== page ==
Shale gas can supply NA as well as LNG export demand - economist

16 May 2013 23:08  [Source: ICIS news]

HOUSTON (ICIS)--The shale gas revolution has uncovered enough natural gas to supply North America as well as export liquefied natural gas (LNG) to help meet world demand, a senior economist for a US oil producer said on Thursday.

By itself, the US will be a net exporter of oil, natural gas and natural gas liquids (NGLs) by 2020, said Helen Currie during a presentation at the 2nd Annual National Association for Business Economics (NABE) Industry Conference.

Currie pointed to the steep upward trend in natural gas production in North America since the shale boom began just a few years ago. As of 2012, 33% of North American natural gas production has come from dry shale gas, she said.

The US alone produced 27 billion cubic feet (bcf)/day of natural gas in 2012 – a figure that would probably be higher had natural gas prices not collapsed in 2008 as the economic recession began and the shale boom got under way, the ConocoPhillips economist said.

Natural gas prices in the US peaked in 2008 above $12/MMBtu before plummeting to less than $2/MMBtu in 2012.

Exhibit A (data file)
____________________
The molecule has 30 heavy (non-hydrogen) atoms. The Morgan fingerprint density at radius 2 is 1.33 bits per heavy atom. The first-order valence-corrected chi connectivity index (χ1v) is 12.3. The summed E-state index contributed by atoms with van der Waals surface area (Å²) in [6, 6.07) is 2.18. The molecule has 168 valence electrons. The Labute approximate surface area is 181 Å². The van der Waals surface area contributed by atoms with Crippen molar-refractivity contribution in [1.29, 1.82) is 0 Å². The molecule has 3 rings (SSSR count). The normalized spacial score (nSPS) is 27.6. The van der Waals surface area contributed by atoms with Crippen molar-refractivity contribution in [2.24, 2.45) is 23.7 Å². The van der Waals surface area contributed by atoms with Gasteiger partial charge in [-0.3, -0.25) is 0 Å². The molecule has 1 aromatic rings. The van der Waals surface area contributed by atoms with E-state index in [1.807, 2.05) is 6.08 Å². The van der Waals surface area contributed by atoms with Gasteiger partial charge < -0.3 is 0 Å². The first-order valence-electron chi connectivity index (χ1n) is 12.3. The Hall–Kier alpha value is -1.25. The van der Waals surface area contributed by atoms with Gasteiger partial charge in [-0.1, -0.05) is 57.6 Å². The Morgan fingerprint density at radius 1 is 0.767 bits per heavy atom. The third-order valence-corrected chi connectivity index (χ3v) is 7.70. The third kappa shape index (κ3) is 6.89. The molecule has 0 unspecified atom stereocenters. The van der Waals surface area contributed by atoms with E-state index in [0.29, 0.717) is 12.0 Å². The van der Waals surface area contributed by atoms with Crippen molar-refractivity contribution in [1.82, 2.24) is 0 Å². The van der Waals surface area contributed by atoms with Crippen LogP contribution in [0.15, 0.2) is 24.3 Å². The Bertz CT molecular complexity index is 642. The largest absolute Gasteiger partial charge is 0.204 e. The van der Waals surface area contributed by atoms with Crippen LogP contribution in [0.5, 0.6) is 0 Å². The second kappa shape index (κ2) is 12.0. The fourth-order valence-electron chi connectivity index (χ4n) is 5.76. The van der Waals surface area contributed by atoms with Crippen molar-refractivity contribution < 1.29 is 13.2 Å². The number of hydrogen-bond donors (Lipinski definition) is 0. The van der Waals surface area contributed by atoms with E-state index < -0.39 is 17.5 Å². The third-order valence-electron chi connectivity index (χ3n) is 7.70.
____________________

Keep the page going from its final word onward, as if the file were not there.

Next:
Natural gas currently trades around the $4/MMBtu level, which is still below the level that most shale resources can be brought to market for at least a break-even cost of production, Currie said.

That break-even level is the reason that many production rigs switched from shale gas to shale oil in the middle of the sharp decline in natural gas prices, she said.

The shale boom can build upon its success with more realistic tax policies, efficient regulations, increased access to resources and a reduction in permitting delays, Currie said.

A free-market approach would be best, she said, with the government “not picking winners and losers beforehand”.

US LNG exports have been a point of contention among some producers and petrochemical manufacturers, as the shale boom has given those manufacturers a feedstock cost advantage over many global competitors. Companies such as ExxonMobil have come out in favour of exports, while Dow Chemical has been vocal in its opposition.

The Department of Energy (DOE) is currently reviewing 25 applications to export LNG from 19 different projects. LNG exporters must seek approval from the DOE in order to export and receive separate approvals for free trade agreement (FTA) and non-FTA countries, which are the major LNG importing countries such as China, Japan and India

The DOE has halted any decisions on non-FTA export applications since 2010, citing the need to examine the potential impact of increased LNG exports.

Additional reporting by Ruth Liao

By: Jeremy Pafford
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